Since July, Flom has made 11 mountain dulcimers, and none of them are quite the same.

"I change the design every time I make one," he said.

For a while he thought about making the instruments in large quantities to sell, but decided against it.

"I like to be able to make it for somebody," he said.

Whenever he makes one, he sits down with the person it's intended for and talks with them to get an idea of who they are and what they like. Then he comes up with a design that captures that person's interests and personality.

"That's the fun part," he said.

Flom made a dulcimer for his brother-in-law, a Marine and devout Catholic. The dulcimer had cutouts of a cross, as well as the U.S. Marine Corps eagle, globe and anchor emblem. Another one he made three-quarter-sized for his 8-year-old grandson.

Because he makes each instrument by hand, they're guaranteed to be unique.

"When you hand build anything, it won't come out the same twice," Flom said.

The instruments are made of all sorts of different woods - maple from the tree in Flom's back yard, cherry, walnut, hickory, mahogany and combinations of each. It takes him about a week or two to complete one, although he's made one in as little as three days and one particularly stubborn dulcimer took about three weeks.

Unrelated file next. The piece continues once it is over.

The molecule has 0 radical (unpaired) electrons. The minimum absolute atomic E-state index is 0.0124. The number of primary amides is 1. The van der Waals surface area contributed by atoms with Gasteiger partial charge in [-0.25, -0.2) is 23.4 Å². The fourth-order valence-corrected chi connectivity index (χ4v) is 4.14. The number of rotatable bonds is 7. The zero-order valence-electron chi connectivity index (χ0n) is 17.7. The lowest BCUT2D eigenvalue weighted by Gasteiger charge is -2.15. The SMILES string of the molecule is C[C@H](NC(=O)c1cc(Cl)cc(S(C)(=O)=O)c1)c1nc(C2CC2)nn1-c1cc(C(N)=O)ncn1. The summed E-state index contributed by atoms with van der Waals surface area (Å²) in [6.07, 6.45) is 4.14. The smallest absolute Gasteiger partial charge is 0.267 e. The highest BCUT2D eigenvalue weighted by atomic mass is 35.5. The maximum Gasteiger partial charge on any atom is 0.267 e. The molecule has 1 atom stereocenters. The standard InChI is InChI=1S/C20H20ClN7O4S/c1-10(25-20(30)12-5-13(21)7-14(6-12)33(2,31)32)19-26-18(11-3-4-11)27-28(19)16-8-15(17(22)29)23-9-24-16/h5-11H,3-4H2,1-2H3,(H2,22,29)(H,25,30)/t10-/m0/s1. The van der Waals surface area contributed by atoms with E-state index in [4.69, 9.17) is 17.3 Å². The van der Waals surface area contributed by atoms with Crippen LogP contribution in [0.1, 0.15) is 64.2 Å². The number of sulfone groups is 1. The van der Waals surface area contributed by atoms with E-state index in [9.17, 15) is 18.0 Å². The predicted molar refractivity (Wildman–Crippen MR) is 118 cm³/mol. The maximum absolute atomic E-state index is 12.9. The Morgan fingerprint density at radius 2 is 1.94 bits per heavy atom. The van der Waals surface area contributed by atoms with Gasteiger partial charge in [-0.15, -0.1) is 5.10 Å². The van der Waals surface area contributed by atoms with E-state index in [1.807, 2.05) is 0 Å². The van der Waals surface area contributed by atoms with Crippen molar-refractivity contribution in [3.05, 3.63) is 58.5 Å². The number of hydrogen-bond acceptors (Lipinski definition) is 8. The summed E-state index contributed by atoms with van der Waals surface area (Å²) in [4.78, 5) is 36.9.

A family trade

In Flom's family, woodworking is practically genetic. His great-grandfather was a woodworker in Norway, and while attending school in what is now Oslo, Norway, he was considered one of the best. When it came to providing skis for an expedition to the South Pole, Flom's great-grandfather was called to craft them - or at least that's the story that's been passed down in the family. Flom and his wife still have a wooden fattigman cutter from his great-grandfather. Flom has copied the cutter three times to give to others in the family.

Flom's grandfather was a carpenter as well, and Flom uses some of his grandfather's tools. Flom's father was nicknamed "Mr. Wizard" because he could make "anything out of everything," Flom said. He has uncles and nephews who craft wood, and at least one of Flom's sons has taken up the skill as well.